Undoubtedly, the political change of a strategic type is grounded on public opinion orientations that formed in time and that show their force in legislative or presidential elections that take place periodically within EU member states, especially in those with great continental clout. If this is the paradigm of democratic evolution and instrumentalisation of political change, then, apart from this example of the link between the immigration phenomenon and the consolidation of the anti-EU current in Europe, there is another example, even more significant and which concerns the state of the current liberal international order. As can be easily seen, up until recently the West acted unitarily and knew how to maintain and consolidate the liberal international order formed at the end of the Second World War. The mainstay institutions of this liberal order – from the UN to G-7 and from the World Trade Organisation to UNESCO, from the Paris climate agreement (2015) to the nuclear agreement with Iran (July 2015) – functioned so as to outline not only the West’s unity of action but also systemic security and viability. The strength and span of these institutions not only ensured the decades-long survival of this systemic order – including its overcoming of the Cold War period of confrontation – but also triggered developments of unprecedented dynamism, such as globalisation, economic development – spectacular in the case of certain states – and the appearance of the group of emerging powers, not to mention decolonisation or the spread of democracy at global echelon. The aforementioned Judy Dempsey is also sceptical in what concerns the current situation, exclaiming in an article several days ago: “The West is in big trouble,” also specifying the symptom that prompts her to think that: the multilateral institutions established after 1945, which created the current liberal order and which offer durability to the transatlantic relationship, are in crisis. Dempsey lists several groups of European leaders who are shaping up in the current circumstances. One would be the group which assesses, against the backdrop of U.S. President D. Trump’s actions – the withdrawal from the Paris climate agreement, from UNESCO, his harsh criticism of the nuclear agreement with Iran, his support for Brexit –, that the West’s post-1945 era has entered a decline. And the transatlantic relationship with it. Hence, Europe must find her own path. Another group, fairly vocal and influential from the standpoint of political positions, “hold onto the idea that the EU can flourish on its own without the United States, forgetting the fact that America’s support for the creation of the European Coal and Steel Community, the precursor to the European Union, was critical.” This group considers that the EU can build its own army, and can take upon itself also the mission to ensure the security and defence of the continent, the member states pooling their resources for this purpose. Similarly, there is the group of leaders – “from Jarosław Kaczyński, the head of Poland’s governing nationalist-conservative party, to Viktor Orbán, Hungary’s opportunistic and populist prime minister – who believe they can carve out a special kind of national sovereignty that is bankrolled by the EU’s structural funds, which have helped so enormously to modernize the infrastructure of these countries. They also believe they are not obliged to provide protection to refugees.”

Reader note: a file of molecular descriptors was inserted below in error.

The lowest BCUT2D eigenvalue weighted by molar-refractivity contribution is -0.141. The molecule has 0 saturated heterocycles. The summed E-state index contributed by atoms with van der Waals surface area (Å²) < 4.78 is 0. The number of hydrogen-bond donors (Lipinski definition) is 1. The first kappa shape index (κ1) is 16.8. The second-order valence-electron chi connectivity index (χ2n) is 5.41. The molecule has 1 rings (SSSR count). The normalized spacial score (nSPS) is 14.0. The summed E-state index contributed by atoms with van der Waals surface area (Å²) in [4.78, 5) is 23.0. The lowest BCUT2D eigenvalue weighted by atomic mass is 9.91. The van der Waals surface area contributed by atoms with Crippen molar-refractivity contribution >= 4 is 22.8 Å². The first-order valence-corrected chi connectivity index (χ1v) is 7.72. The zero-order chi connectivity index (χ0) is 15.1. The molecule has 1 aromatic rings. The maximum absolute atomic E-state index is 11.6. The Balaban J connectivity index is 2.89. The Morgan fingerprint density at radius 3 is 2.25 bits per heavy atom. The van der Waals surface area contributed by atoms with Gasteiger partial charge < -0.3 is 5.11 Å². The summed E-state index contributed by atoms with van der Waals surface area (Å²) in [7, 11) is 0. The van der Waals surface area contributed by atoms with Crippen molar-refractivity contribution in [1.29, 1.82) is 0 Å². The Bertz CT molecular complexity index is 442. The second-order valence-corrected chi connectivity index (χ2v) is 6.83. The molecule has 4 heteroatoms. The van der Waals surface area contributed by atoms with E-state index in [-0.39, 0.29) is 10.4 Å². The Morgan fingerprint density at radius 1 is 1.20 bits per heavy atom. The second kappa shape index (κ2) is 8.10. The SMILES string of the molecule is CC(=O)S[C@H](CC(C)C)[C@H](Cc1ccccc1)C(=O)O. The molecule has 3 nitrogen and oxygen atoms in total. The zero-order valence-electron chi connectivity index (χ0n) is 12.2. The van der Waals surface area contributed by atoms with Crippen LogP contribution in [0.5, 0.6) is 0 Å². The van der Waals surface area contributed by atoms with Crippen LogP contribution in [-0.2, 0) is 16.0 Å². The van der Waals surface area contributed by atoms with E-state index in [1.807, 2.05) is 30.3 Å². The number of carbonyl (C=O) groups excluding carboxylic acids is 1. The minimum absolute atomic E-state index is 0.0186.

Such groups have taken shape against the backdrop of the EU’s “strategic helplessness,” visible in what concerns both the Western Balkans and Ukraine, all linked to “the illusion that Europe can go it alone.” The possibility that these orientations may gain massive traction, and thus “the liberal transatlantic West that grew out of the destruction of World War II will become oblivious,” is not ruled out. The title of Dempsey’s analysis says everything about her position: “Europe’s Illusionaries.”